Google Dethroned By 'All Other' Category
Smaller engines like Dogpile, GoodSearch, MyPoints, and Swagbucks barely nudged out Google by two points, taking the No. 1 spot, according to ForeSee Results, which plans to release findings from this year's American Customer Satisfaction Index (ACSI) survey that analyzes customer satisfaction for companies in search, news and information -- and for the first time, social media.
Since ForeSee Results began ranking search engines in the American Customer Satisfaction Index (ACSI) index eight years ago, Google led in customer satisfaction for each year except 2007, when Yahoo temporarily took over the No. 1 spot. Now the golden search engine has moved into the No. 2 spot once again.
The "All Others" category pulled in 82 points; followed by Google with 80; Bing, 77; Yahoo, 76; MSN, 75; AOL, 74; and Ask, 73.
The report suggests that Google may suffer from trying to please all with a variety of applications. Evidence resides in the "All Others" category of niche players. In fact, when asked what they like least about Google, survey respondents mentioned advertising, overwhelming search results, privacy concerns, and too many special features like maps and shopping.
Consumers may have become less satisfied with Google -- but the search engine has the most loyal following, with 80% of its users citing it as their primary search engine. AOL users are the oldest in age, while Yahoo users are the youngest. Thirty percent of the Google users surveyed report having used Bing in the last month, while 56% of the Bing users surveyed report having used Google in the last month.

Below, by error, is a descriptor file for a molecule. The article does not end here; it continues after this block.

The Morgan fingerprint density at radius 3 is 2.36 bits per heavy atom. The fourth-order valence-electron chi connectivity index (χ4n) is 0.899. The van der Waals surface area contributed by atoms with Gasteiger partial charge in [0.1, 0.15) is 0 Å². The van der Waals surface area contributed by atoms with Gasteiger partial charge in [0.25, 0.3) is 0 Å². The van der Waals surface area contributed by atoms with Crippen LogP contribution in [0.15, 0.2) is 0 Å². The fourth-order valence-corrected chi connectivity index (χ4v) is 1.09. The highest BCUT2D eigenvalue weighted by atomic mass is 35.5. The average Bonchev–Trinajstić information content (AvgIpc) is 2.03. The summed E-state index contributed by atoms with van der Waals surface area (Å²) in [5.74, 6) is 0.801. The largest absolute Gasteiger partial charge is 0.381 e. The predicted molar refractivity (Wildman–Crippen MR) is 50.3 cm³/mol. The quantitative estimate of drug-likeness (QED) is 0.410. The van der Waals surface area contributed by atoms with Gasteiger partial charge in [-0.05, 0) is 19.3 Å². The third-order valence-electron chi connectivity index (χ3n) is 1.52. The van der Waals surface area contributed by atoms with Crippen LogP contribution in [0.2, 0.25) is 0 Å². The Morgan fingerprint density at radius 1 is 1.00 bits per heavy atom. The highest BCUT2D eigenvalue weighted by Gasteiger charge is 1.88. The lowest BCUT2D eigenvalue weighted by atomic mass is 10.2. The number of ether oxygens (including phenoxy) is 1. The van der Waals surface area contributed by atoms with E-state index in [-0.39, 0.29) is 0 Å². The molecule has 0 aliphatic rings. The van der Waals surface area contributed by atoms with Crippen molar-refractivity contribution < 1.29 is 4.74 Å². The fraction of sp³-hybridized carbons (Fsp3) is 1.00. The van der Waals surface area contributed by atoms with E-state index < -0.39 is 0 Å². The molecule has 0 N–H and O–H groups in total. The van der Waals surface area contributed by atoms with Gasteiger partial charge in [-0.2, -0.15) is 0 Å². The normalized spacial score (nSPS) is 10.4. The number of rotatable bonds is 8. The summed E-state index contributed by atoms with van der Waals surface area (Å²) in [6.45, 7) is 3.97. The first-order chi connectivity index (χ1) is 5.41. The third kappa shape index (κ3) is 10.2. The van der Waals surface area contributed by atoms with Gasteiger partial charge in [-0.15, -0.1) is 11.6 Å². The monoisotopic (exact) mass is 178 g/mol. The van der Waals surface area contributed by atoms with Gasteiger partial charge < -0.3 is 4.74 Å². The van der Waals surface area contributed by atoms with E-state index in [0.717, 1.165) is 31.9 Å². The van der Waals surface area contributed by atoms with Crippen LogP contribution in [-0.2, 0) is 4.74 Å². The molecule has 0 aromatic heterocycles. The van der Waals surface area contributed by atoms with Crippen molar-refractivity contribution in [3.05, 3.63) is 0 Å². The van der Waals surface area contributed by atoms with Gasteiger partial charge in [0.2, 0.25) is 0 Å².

"Bing came in at a formidable place and it seems will become a formidable competitor," said Larry Freed, president and chief executive officer at ForeSee Results.
When it comes to social media, one of the most popular U.S. Web sites is not the most loved, according to the customer satisfaction index. The study's social media segment, which received the lowest rating -- 70 points in aggregate -- looks at Facebook, MySpace, Wikipedia, YouTube and all others.
Wikipedia tops the social media industry list with a score of 77 for its ease of use, and variety, depth and breadth of information. Wikipedia also receives high marks for its lack of advertising, compared with YouTube at 73, Facebook at 64, MySpace at 63, and all others at 72 in aggregate. Despite the lack of advertising, 15% of Wikipedia users seek out product recommendations.
"My guess is that Facebook users would pay $5 per month not to see any ads," said Freed. "It opens opportunities for various business models over time."
Facebook fell flat on ACSI's 100-point scale -- putting it in the bottom 5%, along with MySpace, of all measured private companies. The study doesn't measure Twitter because a disproportionate number of users access the site through third-party applications.
Despite consumers' unsatisfactory marks for Facebook, the social site still ranks high when it comes to one of the most-visited Web sites. Experian Hitwise estimates Facebook has 9% of all Web site visits, compared with Google at 7.4% and Yahoo at 3.8%. The study suggests a few reasons that it continues to have market success despite low customer satisfaction.
Among those, Facebook supports a monopoly when it comes to people connecting with friends. Overall, it also serves a younger demographic that is not concerned with privacy issues. And it appears that people will suffer through a poor experience in return for the benefits the site offers. The ACSI measures 223 companies, offline and online. Facebook and MySpace are the two lowest-scoring sites when it comes to measuring the 30 online companies.
Fox rocks in the news and information category. FOXNews.com successfully parlays its lead in the ratings into a lead in online customer satisfaction, debuting at the top with a score of 82. That's five points above nearest competitor USATODAY.com with 77. CNN.com lags with 73.